Earlier in the course I annotated a cave painting from the Chauvet cave in France. It was interesting to do, but had to be done from printed and electronic images from books or online. It would have been fascinating to see the original, but, simply not possible
I was, therefore, very interested when I visited the Art of South Africa exhibition at the British Museum to see two examples of rock art on display. The Zaamenkomst Panel dates from around 1000 to 3000 years ago and depicts Sans/Bushman running between Eland (an antelope with spiritual importance). According to the museum notes rock paintings such as this relate to a ritual deemed “the great healing or trance dance” which continues in the Kalahari today. “The paintings address the relationship between healers, or shamans, and the worlds of the living and the dead”.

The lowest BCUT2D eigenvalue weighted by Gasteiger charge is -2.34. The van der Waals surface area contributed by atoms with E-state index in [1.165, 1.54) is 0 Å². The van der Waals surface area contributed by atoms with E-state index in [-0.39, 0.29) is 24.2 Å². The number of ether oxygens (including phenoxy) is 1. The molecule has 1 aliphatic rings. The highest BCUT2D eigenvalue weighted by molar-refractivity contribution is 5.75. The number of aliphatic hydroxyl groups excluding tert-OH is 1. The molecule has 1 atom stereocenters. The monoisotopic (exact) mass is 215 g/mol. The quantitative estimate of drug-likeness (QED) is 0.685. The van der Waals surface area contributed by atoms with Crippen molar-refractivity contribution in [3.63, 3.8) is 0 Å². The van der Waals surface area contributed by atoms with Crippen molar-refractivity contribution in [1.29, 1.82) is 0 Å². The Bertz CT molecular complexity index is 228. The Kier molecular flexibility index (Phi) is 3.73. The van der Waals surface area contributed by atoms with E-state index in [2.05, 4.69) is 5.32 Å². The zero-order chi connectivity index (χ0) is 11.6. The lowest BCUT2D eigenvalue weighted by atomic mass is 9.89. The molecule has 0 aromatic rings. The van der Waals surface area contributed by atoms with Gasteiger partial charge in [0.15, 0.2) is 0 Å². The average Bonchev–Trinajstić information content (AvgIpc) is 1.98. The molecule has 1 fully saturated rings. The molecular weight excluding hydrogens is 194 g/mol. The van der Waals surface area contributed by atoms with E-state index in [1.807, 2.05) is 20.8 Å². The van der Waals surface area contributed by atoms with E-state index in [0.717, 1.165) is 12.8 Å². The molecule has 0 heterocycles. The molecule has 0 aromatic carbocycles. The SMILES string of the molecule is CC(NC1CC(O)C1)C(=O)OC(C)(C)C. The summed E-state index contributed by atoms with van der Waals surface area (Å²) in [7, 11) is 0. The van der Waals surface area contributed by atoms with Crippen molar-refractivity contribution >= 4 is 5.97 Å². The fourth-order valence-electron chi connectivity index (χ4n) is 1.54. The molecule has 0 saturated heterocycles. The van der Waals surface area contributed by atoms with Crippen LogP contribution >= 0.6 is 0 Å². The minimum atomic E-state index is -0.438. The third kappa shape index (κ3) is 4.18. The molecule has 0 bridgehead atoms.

Image by Nkansah Rexford (Own work) [CC BY-SA 3.0 (http://creativecommons.org/licenses/by-sa/3.0)], via Wikimedia Commons
The Coldstream Stone dates from about 9000 years ago. Red ochre and crushed white shell have been used to depict three human figures. They are shown with blood streaming from their noses, possibly shamans involved in a trance or healing dance. The museum notes describe how “the Eland bleed from the nose when close to death – shaman show similar symptoms when metaphorically dying and entering the world of the dead during the trance dance”.
It was fascinating to be able to see first-hand examples of such early art. It really added to my understanding that I’d gained from the initial work on the Chauvet cave painting. I began to appreciate the skill and care taken in the shape, composition and colours used by the artists. Having the museum explanatory notes alongside added to my knowledge of early art.
Further images can be seen at the following links: